May 8, 2015 at 5:17 pm

    For the “purist” out there, if you really have some spectacular wood grain or a beautiful burl pattern then I would never cover it up. But so much of our furniture for the last 50 years or more unless high end to begin to begin with, have not used the beautiful wood we all love so. So, paint your heart out. Also, you know what to expect so just don’t read those comments.
    As for as the history of painted furniture, ever looked at some of the painted Chinese furniture (chinoiserie) that is painted (lacquered) and absolutely gorgeous. It only goes back a thousand years or so. That style and other painted pieces have been popular in Western Europe for several hundred years, some of it because of the admiration for the examples from China. So, I really don’t think you are doing anything that hasn’t been done before!
    Go to it, girl!

  • Reply To This Comment ↓
    May 8, 2015 at 5:55 pm

    I love the idea of painting the buffet. Personally I prefer painted furniture and cabinetry, and I can throw in a stained top here and there because that’s pretty too. I love that you can turn an ‘ugly duckling’ old piece of furniture into a ‘swan’ by painting it. All the example pictures you showed were awesome, so I’d have a really hard time choosing. I’m excited to see what you do with your buffet. I’ve embraced color on furniture pieces because of you (thanks!!!) and can’t wait to see the color you choose!

  • Reply To This Comment ↓
    May 8, 2015 at 6:07 pm

    Is the buffet a valuable antique? Or is it a veneered, mass-produced piece made in the 60s-70s? There might be some slight ‘antique’ value since it’s over 25 years old, but it’s by no means an historical, museum-quality piece of furniture. I’d paint it in a heartbeat. I love the look of the painted bottom and stained top. There must be something about the lines or the style that really appeals to you, so pick a color that will accentuate that and don’t worry about it coordinating with the table. Matchy-matchy furniture was popular way back when, but not so much nowadays.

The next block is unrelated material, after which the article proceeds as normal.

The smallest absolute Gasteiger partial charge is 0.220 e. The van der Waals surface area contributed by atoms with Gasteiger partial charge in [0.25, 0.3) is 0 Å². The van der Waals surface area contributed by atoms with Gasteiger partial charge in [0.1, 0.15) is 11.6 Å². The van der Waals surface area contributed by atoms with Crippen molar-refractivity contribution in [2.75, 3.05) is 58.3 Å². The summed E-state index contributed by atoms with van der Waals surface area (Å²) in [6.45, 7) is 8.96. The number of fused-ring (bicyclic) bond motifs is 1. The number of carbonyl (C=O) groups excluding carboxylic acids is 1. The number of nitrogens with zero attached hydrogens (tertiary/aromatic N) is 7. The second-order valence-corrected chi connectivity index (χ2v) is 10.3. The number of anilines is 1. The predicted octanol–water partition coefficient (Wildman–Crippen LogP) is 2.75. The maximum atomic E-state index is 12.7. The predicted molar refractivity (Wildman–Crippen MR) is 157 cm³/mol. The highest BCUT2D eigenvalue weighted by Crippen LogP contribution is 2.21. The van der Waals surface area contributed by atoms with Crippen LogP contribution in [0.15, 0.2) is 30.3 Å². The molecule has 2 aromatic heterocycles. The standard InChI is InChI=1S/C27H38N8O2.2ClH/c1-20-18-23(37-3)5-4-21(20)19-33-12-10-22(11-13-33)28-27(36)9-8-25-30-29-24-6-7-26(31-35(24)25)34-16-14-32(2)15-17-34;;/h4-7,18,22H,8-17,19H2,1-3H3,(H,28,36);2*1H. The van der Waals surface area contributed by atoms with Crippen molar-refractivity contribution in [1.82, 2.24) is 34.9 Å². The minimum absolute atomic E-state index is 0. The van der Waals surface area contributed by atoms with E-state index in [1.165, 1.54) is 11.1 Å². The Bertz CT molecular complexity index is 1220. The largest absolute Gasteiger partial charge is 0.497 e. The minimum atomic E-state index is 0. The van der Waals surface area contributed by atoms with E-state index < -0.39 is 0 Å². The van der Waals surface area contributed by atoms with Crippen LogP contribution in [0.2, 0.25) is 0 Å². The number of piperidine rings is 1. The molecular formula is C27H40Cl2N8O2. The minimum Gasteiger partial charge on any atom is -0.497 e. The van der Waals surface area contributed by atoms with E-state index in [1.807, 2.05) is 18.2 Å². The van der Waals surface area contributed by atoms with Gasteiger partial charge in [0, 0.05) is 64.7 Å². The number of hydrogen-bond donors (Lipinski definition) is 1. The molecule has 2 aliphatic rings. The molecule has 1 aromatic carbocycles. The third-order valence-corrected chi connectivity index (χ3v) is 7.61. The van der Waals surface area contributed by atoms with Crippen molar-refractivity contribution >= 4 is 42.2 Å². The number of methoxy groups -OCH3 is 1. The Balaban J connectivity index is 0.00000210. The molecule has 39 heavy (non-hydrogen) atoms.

I like all the versions above, but since you already have one credenza with a painted body and woodgrain drawers, I think either the solid green with white detailing, or the solid sky blue with the stained top would be less repetitive. The green would echo your kitchen cabinets, yet not exactly so since the detail would be white rather than gold, and the blue would introduce another color from the beautiful fabric you’re considering to cover the wing chairs.

    I’ve found that many times it works better to just let the room ‘grow’ by getting the basics in place, then make the decisions regarding peripherals as the basics are completed. Functionality of the room and focal points will determine the best furniture arrangement, and fabric choices will suggest the color scheme. Once the basics are completed, the accessories will better fall into place.

    Other people’s opinions regarding painting furniture is just that – their opinion, and YOURS is just as valuable as theirs, even moreso, especially since it’s YOUR furniture!

  • Reply To This Comment ↓
    Sharon C
    May 8, 2015 at 6:13 pm

    There is something to be said about taking a piece of ‘old’ furniture and painting it to give it a ‘new’ life and ‘new’ look, like the bedhead you showed. Now painted and re-purposed as a bench, it’s looks just gorgeous! I think you definitely should paint your buffet and give it a new life and look and I know whichever direction you choose, it will look stunning. Personally I like the BHG design the best, it looks so classy and elegant but perhaps a different color, taken from the fabric you like for the chairs, with gold accents so it incorporates the gold color in the chandelier you are going to put in the dining room. Can’t wait to see what you’ve been doing in your condo this week.

  • Reply To This Comment ↓
    May 8, 2015 at 7:14 pm

    I absolutely LOVE the painted green with the white trim on it. That to me looks RICH! Maybe you’d want to do it in a different color, but to me that is beautiful. I also love oak, but I love love love painted furniture! And I would NEVER ever encroach on your ideas for YOUR home by trying to tell you what to do!

  • Reply To This Comment ↓
    Lesley Ann
    May 8, 2015 at 7:56 pm

    Hi Kristi, painting wood furniture is a personal choice and I say do what you want.
    As for this piece this is what I would do. I’d match what ever you do with the table. If you restrained the table top and painted the base black( or whatever colour) for example then I would restrain the top of the buffet and paint the bottom black and add gold knobs. Or paint the buffet black and restain the drawers only.

  • Reply To This Comment ↓
    May 8, 2015 at 8:08 pm

    In my opinion, I’m not terribly passionate about painted furniture either way. I prefer the stained and finished look, myself, but I can still definitely appreciate a beautifully painted table or dresser. Really, if it turns out beautifully, I couldn’t care less whether it was painted or not–I’m just happy to see something turn out so well. I thought that the images of the dressers from Reposhture and Paper Daisy Design were beautiful.

    Though I do have to say that it’s a shame people become so obstinate about something like paint. It’s someone else’s home, and someone else’s style and property, so why should they get so heated up about it?

    I can’t wait to see how your buffet turns out! 🙂